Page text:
Remember these? How would you track the modern railway industry?

This is a guest post by Associate Archivist Alison Kay and the National Railway Museum volunteer team.

Great North Eastern Railway (GNER) logo, 2006
Intercity Logo from the NRM collection photo

Hundreds of railway companies have existed over the last 200 years, with even very recent companies fading into distant memory.

The British railway industry has always been complicated, hundreds of companies were created during the 1800’s, merging into four companies in the 1920’s and then one giant state owned operator in the 1940’s .

The industry has now almost gone full circle, privatisation in the 1990’s resulting in many more companies emerging then disappearing. You can see a wonderful diagram with more dates and details on the National Archives Website.

The National Railway Museum archive contains leaflets, brochures and sometimes organisational records of modern railway companies like the ones pictured above. We want researchers in 200 years time to be able to look at these archives and understand their history.

Our archive volunteers have been working hard for the last year to create railway company biographies for the modern railway industry (or in archival speak ‘authority files‘), these biographies will be attached to catalogue entries and will provide researchers with useful information about our collections. This method of cataloging follows the ‘More Product Less Process’ model, you can read much more about this on Explore York’s Archives blog.

The process can be very challenging , very little is written about some companies meaning this is one of the first times this information has been brought together. We hope our data will be invaluable to anyone looking into the past 30 years of the railway industry.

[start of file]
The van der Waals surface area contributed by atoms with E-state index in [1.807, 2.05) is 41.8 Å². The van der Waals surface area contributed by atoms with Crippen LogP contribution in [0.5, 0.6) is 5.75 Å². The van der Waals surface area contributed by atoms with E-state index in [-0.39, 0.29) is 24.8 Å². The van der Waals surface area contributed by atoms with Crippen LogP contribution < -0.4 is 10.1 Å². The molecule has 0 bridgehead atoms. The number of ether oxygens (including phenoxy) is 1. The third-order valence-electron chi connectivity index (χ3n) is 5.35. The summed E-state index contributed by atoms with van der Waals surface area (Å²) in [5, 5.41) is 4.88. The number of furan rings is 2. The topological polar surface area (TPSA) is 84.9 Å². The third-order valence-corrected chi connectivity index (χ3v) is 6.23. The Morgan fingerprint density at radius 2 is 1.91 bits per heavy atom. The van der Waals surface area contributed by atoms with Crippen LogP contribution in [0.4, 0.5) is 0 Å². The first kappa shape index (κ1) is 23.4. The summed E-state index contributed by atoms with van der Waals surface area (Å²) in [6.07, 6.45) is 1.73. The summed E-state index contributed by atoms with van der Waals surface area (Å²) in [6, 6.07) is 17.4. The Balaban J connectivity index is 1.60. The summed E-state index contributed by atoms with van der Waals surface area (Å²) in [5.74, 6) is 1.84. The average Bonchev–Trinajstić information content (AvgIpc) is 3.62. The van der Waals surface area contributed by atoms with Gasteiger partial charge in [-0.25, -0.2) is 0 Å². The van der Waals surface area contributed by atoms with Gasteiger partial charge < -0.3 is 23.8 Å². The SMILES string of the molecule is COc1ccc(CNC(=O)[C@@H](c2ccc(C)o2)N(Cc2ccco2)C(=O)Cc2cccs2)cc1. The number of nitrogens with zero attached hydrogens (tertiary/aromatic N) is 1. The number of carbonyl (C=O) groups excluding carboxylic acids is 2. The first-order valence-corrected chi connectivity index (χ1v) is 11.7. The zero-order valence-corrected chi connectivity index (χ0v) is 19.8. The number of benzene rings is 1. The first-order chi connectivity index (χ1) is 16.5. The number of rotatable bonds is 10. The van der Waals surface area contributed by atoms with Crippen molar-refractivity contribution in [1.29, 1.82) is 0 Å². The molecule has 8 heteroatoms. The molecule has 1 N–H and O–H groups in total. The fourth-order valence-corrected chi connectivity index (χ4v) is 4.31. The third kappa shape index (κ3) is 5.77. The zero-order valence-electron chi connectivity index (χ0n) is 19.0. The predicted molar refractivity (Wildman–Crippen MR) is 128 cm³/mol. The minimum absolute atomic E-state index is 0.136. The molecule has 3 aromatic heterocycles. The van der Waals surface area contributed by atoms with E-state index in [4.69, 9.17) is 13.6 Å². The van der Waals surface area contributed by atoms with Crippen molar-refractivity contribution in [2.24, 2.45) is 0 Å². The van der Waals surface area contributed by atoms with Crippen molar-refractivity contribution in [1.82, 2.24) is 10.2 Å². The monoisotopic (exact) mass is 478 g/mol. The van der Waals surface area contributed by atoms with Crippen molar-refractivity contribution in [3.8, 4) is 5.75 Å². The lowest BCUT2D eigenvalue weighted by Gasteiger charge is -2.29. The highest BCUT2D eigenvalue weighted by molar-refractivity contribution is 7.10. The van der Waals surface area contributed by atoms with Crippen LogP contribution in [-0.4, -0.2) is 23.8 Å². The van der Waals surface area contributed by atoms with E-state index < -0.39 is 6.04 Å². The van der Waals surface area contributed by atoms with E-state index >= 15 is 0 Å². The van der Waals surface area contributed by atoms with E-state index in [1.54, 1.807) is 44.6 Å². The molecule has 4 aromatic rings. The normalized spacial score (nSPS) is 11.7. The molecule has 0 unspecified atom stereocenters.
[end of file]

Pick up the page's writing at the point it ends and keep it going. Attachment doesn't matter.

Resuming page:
Archive volunteer Jack says…

“It’s been like trying to untangle a ball of string with lots of different stands, which are all tied together in different ways and keep moving about the closer to untying them you get”

We are currently about a quarter of the way through describing more than 100 different companies. This is one of our many charts used to track our cataloguing, you might notice some of the company names.

Do you recognise some of these?

Do you recognise some of these?

We want to know what you think …

Is there anything that we are missing?

Would you do this differently?

Is this a resource you would be interested in using?

Do you have any information that you think will help us?

Notice the planning that goes into our work

Notice the planning that goes into our work

See the complicated diagrams on the white board

See the complicated diagrams on the white board

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11 Responses to Remember these? How would you track the modern railway industry?

  1. Andy Carter says:

    This is brilliant, I bet modellers would love this for picking eras and settings

  2. Will this be a Linked Data authority? I’d be happy to talk about how you might achieve this.

    • Alison Kay, Associate Archivist says:

      Thanks Richard – We have been looking into linked data as part of our long term plans. We work hard to ensure that we create consistent names and subjects in line with naming rules. you can email me alison.kay@nrm.org.uk if you would like to discuss further – Alison